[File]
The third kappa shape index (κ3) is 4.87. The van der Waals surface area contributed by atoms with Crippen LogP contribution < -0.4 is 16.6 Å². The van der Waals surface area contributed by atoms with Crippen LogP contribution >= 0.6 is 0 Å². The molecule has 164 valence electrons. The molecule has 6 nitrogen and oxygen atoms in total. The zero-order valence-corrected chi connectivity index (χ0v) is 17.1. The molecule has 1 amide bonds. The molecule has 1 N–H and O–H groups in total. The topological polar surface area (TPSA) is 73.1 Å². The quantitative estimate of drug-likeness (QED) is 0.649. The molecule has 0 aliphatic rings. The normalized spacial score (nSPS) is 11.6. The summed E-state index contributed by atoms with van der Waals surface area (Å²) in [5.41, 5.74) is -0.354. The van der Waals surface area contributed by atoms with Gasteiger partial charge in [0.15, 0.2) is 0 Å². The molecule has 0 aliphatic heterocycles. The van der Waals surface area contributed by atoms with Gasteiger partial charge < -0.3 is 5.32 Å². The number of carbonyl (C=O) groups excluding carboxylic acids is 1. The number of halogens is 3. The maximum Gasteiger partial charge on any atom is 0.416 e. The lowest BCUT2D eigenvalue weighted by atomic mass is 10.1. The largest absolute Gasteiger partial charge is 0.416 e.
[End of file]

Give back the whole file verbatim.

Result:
The third kappa shape index (κ3) is 4.87. The van der Waals surface area contributed by atoms with Crippen LogP contribution < -0.4 is 16.6 Å². The van der Waals surface area contributed by atoms with Crippen LogP contribution >= 0.6 is 0 Å². The molecule has 164 valence electrons. The molecule has 6 nitrogen and oxygen atoms in total. The zero-order valence-corrected chi connectivity index (χ0v) is 17.1. The molecule has 1 amide bonds. The molecule has 1 N–H and O–H groups in total. The topological polar surface area (TPSA) is 73.1 Å². The quantitative estimate of drug-likeness (QED) is 0.649. The molecule has 0 aliphatic rings. The normalized spacial score (nSPS) is 11.6. The summed E-state index contributed by atoms with van der Waals surface area (Å²) in [5.41, 5.74) is -0.354. The van der Waals surface area contributed by atoms with Gasteiger partial charge in [0.15, 0.2) is 0 Å². The molecule has 0 aliphatic heterocycles. The van der Waals surface area contributed by atoms with Gasteiger partial charge < -0.3 is 5.32 Å². The number of carbonyl (C=O) groups excluding carboxylic acids is 1. The number of halogens is 3. The maximum Gasteiger partial charge on any atom is 0.416 e. The lowest BCUT2D eigenvalue weighted by atomic mass is 10.1. The largest absolute Gasteiger partial charge is 0.416 e.